|Jesus Olguin packages Sababa hummus at Falafel King's commercial kitchen in Boulder. ( CLIFF GRASSMICK )|
By Cindy Sutter Camera Food Editor
Posted: 01/04/2012 03:12:07 PM MST
OK, three days into your New Year's resolution to lose weight and you're already wavering.
Could it be because you've embarked on a diet that is more about punishment than making your eating habits healthier. I speak of the quintessential diet lunch, a turkey sandwich on whole wheat bread with a teaspoon of low fat mayonnaise. Or a frozen diet meal which you need a graduate degree in chemistry to decipher. No wonder you feel virtuous for your willpower, likely short-lived, but depressed about what you're actually putting in your mouth.
Rule No. 1 for a new way to eat: Eat real food that tastes good. Consuming flavorless food and fake food is not good for you. It deprives you of the joy of eating. Food should be pleasurable. Let's take that turkey sandwich. For just a very few more calories, you could make it open-faced, use smoked turkey, add chopped red onion, arugula, two or three chopped Greek olives and an ounce of crumbled feta. Eat with a knife and fork -- you'll eat slower and feel more satiated -- and enjoy what a truly tasty lunch. Better, right?
Discovering the good taste of healthful foods isn't that difficult. The first thing to do is add in fresh fruits and vegetables.
"Get as much fresh, real live food as you can," says Lynn Smith, a registered dietitian and life coach. She says many people are stuck in a cycle of loading up on carbs, sugar and caffeine, crashing, and loading up again. She says those ingredients, along with salt, -- the ones that dominate processed foods -- make you want more. And, psst, that stuff is in many diet meals, too. By their very nature, they don't satisfy you.
Smith says the best foods for filling you up are those that are whole and nutritious naturally.
"Fiber, protein, fat and moisture all ... make you feel full longer in a positive way," she says, adding that after a few weeks of good eating, a person will notice less foggy-headedness requiring that afternoon dose of caffeine and fewer ups and downs in mood and energy during the day.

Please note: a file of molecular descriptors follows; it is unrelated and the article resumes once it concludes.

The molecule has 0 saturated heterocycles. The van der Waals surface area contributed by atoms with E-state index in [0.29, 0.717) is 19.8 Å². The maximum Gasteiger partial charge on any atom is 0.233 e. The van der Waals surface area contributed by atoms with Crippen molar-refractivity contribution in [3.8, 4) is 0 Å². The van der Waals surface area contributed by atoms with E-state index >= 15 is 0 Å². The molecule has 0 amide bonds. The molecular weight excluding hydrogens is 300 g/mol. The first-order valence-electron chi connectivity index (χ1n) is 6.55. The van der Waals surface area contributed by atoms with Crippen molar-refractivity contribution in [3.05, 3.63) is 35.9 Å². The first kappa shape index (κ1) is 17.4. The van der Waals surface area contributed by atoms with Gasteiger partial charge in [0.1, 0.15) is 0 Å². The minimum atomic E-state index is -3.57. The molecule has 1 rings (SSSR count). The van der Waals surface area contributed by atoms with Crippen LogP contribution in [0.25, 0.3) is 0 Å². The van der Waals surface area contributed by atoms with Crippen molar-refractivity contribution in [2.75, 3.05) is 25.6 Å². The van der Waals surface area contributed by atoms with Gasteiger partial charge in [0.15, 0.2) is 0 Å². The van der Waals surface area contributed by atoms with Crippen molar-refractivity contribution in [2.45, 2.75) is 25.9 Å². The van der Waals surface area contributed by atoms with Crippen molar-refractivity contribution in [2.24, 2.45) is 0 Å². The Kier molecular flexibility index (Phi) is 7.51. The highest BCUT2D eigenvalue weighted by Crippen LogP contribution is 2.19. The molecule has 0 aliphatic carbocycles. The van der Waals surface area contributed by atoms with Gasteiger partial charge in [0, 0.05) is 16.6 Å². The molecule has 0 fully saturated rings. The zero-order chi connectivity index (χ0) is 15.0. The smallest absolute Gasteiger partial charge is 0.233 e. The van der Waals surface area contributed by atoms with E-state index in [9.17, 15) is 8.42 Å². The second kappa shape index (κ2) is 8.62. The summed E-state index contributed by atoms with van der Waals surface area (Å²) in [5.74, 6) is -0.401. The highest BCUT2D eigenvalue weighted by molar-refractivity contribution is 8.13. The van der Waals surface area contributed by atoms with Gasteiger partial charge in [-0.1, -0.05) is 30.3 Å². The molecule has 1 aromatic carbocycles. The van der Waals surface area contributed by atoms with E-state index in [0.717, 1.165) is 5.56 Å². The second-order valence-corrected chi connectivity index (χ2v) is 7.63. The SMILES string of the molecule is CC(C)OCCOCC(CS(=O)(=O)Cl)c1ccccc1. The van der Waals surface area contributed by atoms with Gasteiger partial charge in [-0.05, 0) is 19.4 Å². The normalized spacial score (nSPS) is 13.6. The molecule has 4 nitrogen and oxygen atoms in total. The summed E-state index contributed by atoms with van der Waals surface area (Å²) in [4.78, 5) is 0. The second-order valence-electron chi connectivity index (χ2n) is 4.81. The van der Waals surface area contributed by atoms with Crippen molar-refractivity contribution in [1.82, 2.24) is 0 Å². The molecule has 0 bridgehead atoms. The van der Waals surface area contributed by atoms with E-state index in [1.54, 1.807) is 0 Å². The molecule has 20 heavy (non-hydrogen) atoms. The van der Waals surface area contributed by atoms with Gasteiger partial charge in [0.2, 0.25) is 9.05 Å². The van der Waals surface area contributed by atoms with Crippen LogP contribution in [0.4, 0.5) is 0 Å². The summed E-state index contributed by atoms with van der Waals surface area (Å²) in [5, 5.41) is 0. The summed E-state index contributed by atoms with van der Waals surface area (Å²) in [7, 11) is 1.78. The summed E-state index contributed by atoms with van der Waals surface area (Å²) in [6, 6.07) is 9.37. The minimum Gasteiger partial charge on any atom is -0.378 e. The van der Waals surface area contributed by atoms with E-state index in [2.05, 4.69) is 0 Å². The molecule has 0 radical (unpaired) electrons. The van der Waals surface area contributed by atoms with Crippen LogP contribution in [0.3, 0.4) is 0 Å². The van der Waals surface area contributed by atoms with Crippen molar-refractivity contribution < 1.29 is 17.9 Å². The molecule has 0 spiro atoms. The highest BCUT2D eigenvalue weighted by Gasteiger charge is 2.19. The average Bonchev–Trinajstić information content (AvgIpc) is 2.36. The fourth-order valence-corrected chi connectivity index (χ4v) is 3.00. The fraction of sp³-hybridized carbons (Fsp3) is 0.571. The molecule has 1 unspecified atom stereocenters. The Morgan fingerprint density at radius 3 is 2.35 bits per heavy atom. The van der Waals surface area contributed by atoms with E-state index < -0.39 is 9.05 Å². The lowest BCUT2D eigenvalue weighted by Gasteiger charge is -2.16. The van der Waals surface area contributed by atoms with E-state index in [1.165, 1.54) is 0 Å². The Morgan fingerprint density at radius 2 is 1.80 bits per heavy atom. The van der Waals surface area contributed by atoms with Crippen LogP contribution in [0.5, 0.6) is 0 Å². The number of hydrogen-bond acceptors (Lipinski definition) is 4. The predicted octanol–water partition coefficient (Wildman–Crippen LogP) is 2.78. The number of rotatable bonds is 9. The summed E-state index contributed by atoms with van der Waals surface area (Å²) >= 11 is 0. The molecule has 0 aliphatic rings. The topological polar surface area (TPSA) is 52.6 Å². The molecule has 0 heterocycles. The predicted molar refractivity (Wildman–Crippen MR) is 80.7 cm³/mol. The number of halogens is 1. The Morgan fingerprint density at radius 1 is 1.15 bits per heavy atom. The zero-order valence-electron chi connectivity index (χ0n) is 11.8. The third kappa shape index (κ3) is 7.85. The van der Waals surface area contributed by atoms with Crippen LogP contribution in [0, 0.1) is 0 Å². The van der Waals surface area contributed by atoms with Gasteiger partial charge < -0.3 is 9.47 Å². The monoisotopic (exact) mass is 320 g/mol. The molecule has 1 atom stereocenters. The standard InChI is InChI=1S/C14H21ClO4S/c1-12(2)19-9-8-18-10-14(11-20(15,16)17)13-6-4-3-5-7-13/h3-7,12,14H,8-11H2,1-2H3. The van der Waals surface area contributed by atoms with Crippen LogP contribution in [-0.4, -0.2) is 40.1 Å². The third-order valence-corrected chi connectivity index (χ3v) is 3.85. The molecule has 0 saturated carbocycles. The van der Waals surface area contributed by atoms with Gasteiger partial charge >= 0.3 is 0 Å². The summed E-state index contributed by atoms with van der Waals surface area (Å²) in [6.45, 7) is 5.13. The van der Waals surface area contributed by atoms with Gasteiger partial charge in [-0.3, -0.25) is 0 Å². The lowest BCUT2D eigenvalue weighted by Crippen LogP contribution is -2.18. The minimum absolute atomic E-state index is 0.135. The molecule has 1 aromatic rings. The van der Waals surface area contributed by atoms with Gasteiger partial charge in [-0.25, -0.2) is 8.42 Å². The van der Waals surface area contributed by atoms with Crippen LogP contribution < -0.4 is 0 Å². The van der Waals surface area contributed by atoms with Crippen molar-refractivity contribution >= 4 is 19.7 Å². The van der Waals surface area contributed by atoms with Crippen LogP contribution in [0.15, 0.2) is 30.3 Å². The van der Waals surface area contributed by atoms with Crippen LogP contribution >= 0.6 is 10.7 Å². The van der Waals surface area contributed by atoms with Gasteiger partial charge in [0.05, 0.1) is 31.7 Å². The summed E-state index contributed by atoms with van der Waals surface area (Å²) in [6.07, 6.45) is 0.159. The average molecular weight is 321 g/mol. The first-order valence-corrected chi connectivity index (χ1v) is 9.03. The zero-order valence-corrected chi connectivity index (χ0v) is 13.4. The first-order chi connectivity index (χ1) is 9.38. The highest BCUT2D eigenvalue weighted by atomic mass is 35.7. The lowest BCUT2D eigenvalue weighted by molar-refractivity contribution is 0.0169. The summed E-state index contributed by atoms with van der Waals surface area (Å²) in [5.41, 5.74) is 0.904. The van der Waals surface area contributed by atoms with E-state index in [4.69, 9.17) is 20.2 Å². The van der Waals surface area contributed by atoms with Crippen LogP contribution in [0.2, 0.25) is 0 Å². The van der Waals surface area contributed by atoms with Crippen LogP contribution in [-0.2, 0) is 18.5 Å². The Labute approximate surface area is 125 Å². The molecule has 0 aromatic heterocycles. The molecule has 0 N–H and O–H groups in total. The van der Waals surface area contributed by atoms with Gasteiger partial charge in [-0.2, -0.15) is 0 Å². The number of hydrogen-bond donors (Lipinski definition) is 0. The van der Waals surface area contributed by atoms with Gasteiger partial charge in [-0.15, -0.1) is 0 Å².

How do you get to that place of eating that's healthful and flavorful?
Amnon Gilady, founder of Falafel King, faced just that dilemma as he decided to come out with a new line of products called Sababa, which means "cool" in Hebrew. The products include an organic hummus, one with harissa, one with roasted red pepper and one with an eggplant salsa, called "Skinny," since it only has 35 calories per ounce.
While Falafel King's hummus was already a pretty healthful item given that its base is chick peas, Gilady became interested in Whole Foods' Health Starts Here principles, which shun the use of refined oils, even olive oil, calling instead for the use of the product that the oil was made from. The foods also were lower in sodium. As an Israel native, Gilady visits the country frequently, where he says there's a hummus bar on every corner. He compared various hummus plates to his own and realized that many were no longer adding olive oil, thus reducing calories. He came home and began experimenting, just as you should be doing in your own kitchen.
Here are some lessons drawn from his experience that you can translate into your own delicious meals in 2012.
Start with impeccable ingredients and keep it simple. Gilady uses organic, dried chickpeas and filtered water in his hummus, along with lemon juice, salt and garlic.
Give vegetables a fresh look. Sababa's Mediterranean Salsa, consists of eggplant, tomatoes, fresh garlic, and jalapenoes. Gilady laments that many people think they don't like eggplant. However, he's happy to report, when they try the salsa (only 10 calories an ounce) made from his mother's recipe, they suddenly get what aubergine attraction is all about.
Pay attention to technique. It's easy to get flavor by adding butter, salt and sugar. But coaxing out flavor from basic ingredients requires some attention to detail. Take chick peas. What makes hummus taste good is cooking the chickpeas a long time, Gilady says. He soaks the dried peas 24 hours before cooking them in a pressure cooker-braiser for two hours and letting them steam in the pot another hour.
Similarly, he flame-grills the eggplant and Roma tomatoes for his salsa. At home, learn how to roast, braise, grill and saute. All can add flavor to food with few added calories.
Try new condiments and flavors. Gilady was able to remove the olive oil from his hummus because he started using a different tahini made in Israel with sesame seeds from Ethiopia. The richly flavored tahini meant that olive oil was no longer needed as a vehicle to carry flavor.
Tap ethnic traditions. While Gilady had a family recipe to rely on, you may not. That doesn't mean you can't snap up some ethnic cookbooks. Most cuisines in their original form (e.g. peasant food) use lots of the very ingredients you should be eating: whole grains, beans and lots of vegetables. Meat and oils, which were once prohibitively expensive, served more as condiments.
If you keep only one food resolution for New Year's, make it this: Avoid Mount Everest "because it's there" noshing, and make every bite you put in your mouth worth eating.